One way I think about it is how much ROI (return on investment) paying off the loans returns. If the interest rate is 5% then you’re paying 5% every month.

For a $1000 loan, (.05*1000*12)/1000 = paying $600 in interest every year = 60% (negative) ROI.

Since loans require a minimum payment, you’ll end up paying a bit less than that. But not by a lot.

And if inflation is approximately 5%, you’re losing even more if you only pay the minimum.

I think it’s good to pay more than the minimum, but still have an emergency fund in case you need it.

What do you think about debt and loans Ryan?
.-= Neal – Sax Station´s last blog ..Thelonious Monk – Well You Needn’t =-.

Aury (Thunderdrake) June 6, 2010 at 9:54 am

Of all the things I could advise someone, maxing out someone’s tax free investment account would be one of them. Do what you will with your money, but keep. Building. Up. Assets.

Rawr. >:3
.-= Aury (Thunderdrake)´s last blog ..3 more things you can put in your hoard =-.

S June 6, 2010 at 10:00 am

Thanks for all of the information! It really helps having a reliable source so go to.

Lee | Search Engine Viking June 7, 2010 at 12:23 pm

Woohoo! A reference to Hamm’s “The beer from the land of Sky Blue Waters.” I remember buying a box of that for every college party I went to. I’d drop about 5 bucks, while my friends would spend four or five times that amount and then get all butt-hurt when other people would drink them.

… To this day I still show up at house parties with a 12 pack of Hamm’s and some money left over in my wallet.

Rock On
Lee
.-= Lee | Search Engine Viking´s last blog ..Your Brain Needs A Vacation =-.

Make Money Online Free June 8, 2010 at 1:04 pm

Totally agreed with everything you’ve said!

I myself just got married and hubby and I moved into a new apartment. Never before have I worried where the money will “come from”. I mean we both have jobs.. nothing fabulous, but we work. But so many new responsibilities have come with the move that I’m worried about the money and wish I’d saved more when I was “younger”. All that money wasted eating out and partying.. could’ve definitely helped pay some bills right now.

Great post and great advice. Hope some of the younger ones take it!

– TriNi
.-= Make Money Online Free´s last blog ..Take Surveys On PineCone Research And Make Money Online Free! =-.

Thomas Craig Consulting June 9, 2010 at 12:22 am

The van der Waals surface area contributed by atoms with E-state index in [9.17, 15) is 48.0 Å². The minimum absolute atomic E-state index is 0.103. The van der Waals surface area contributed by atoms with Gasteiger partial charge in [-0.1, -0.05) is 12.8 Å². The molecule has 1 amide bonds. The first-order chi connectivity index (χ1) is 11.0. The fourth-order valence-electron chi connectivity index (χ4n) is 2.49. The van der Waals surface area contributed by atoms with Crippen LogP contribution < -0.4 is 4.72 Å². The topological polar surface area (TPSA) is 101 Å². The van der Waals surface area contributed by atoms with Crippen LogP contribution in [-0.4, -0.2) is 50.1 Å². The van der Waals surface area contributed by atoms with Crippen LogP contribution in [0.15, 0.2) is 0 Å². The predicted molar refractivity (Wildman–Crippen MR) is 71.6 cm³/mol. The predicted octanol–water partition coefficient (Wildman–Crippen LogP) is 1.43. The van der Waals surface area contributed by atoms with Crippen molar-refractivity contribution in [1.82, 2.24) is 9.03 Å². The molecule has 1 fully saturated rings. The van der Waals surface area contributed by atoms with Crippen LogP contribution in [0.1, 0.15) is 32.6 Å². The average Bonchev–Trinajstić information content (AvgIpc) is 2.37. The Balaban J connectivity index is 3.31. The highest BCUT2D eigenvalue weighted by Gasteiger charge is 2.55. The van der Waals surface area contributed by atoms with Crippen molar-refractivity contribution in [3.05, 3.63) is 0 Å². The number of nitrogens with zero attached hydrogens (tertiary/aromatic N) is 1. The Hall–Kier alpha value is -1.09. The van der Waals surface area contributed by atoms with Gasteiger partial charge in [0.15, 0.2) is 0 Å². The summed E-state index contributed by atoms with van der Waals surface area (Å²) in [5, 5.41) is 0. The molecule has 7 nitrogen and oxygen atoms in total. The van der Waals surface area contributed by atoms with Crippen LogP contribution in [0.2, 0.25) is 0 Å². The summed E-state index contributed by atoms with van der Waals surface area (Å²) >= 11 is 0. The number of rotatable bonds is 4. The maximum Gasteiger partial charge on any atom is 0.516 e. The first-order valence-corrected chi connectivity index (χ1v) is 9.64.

Nice list, although I’d have to disagree with the item about buying a home, if you can afford it then buy rather then renting, 95% of the time, if you sell you will make some sort of profit, this is better then throwing your money every month paying someone else’s mortgage.
.-= Thomas Craig Consulting´s last blog ..10 Excellent Sites for Finding Free Fonts =-.

Little House June 10, 2010 at 3:33 am

What a great article and wonderful advice for new grads. It’s been many, many years since I graduated but I still remember that feeling of uncertainty. It was exhilarating and scary all at the same time. Oh, the *good ole days*!
.-= Little House´s last blog ..Tuesday Tips, Week 13 =-.

Eric June 10, 2010 at 11:07 am

This is a great roundup of tips. I was pretty good with most of them when I finished school. I didn’t get the new car until my old Volvo stationwagon broke down. I am not quite there on the Roth, but I do put a heck of a lot in my 401(k), so I’ll call it even.

I learned right away what a horrible job is like. Fortunately, I got out after 5 months and have enjoyed my current company for over two years.
.-= Eric´s last blog ..Ask The Readers: Student Loan or Savings =-.

Forest June 13, 2010 at 2:13 am

Great post, if people can stay away from spending those first few paychecks after college they can get a good habit going for their whole life…. It’s easy to get dragged into bad habits when you see all those $$$$ in your account.
.-= Forest´s last blog ..Is Minimalism a worthwhile form of activism? =-.

Anthony June 23, 2010 at 4:59 am

I totally get what Ryan is saying… rush, rush, rush, don’t do it. I am currently in college and know what it feels like to be inpatient for success or just things that I want in life that I sometimes notice that I am rushing into things, without thinking about all the disadvantages that can be very damaging with difficulties to turn around what I have started. I mean, you see some people with nice things and say to yourself, I want that and want that now. You know the feeling, but what I fail to comprehend right away is that those people who have nice things in their life, I am sure a lot of patience was involved in all their decision making.
.-= Anthony´s last blog ..Lady Gaga Plays Risky At Yankees Game =-.

Belmont Thornton June 24, 2010 at 3:22 am

I agree with the points in this article. With the financial crisis college grads are the ones having a nightmare. Huge debts and less paying jobs, it is a bad senerio but i belive the best option is to be focused as ‘Every dark cloud has a silver lining’

Jeff S. July 19, 2010 at 6:42 am

Great advice all around. It makes total sense to simply living within your means – what you actually have today, without credit – instead of living like you’re going to come into all this money. The tip about not buying a new car right away makes the most sense of all.
.-= Jeff S.´s last blog ..Summer Scholarship Deadlines- Get These at the Last Minute! =-.

Nick October 26, 2010 at 5:32 pm

As a recent grad, I agree with a lot what you have to say. However, you have to find a job you enjoy doing or you will become miserable. If half your waking hours are spent on something that does not align with your goals or getting you towards them, resentment will leak out towards other aspects of your life.
.-= Nick´s last blog ..Trading Structured Finance Instruments Part I: An Introduction to Structured Finance =-.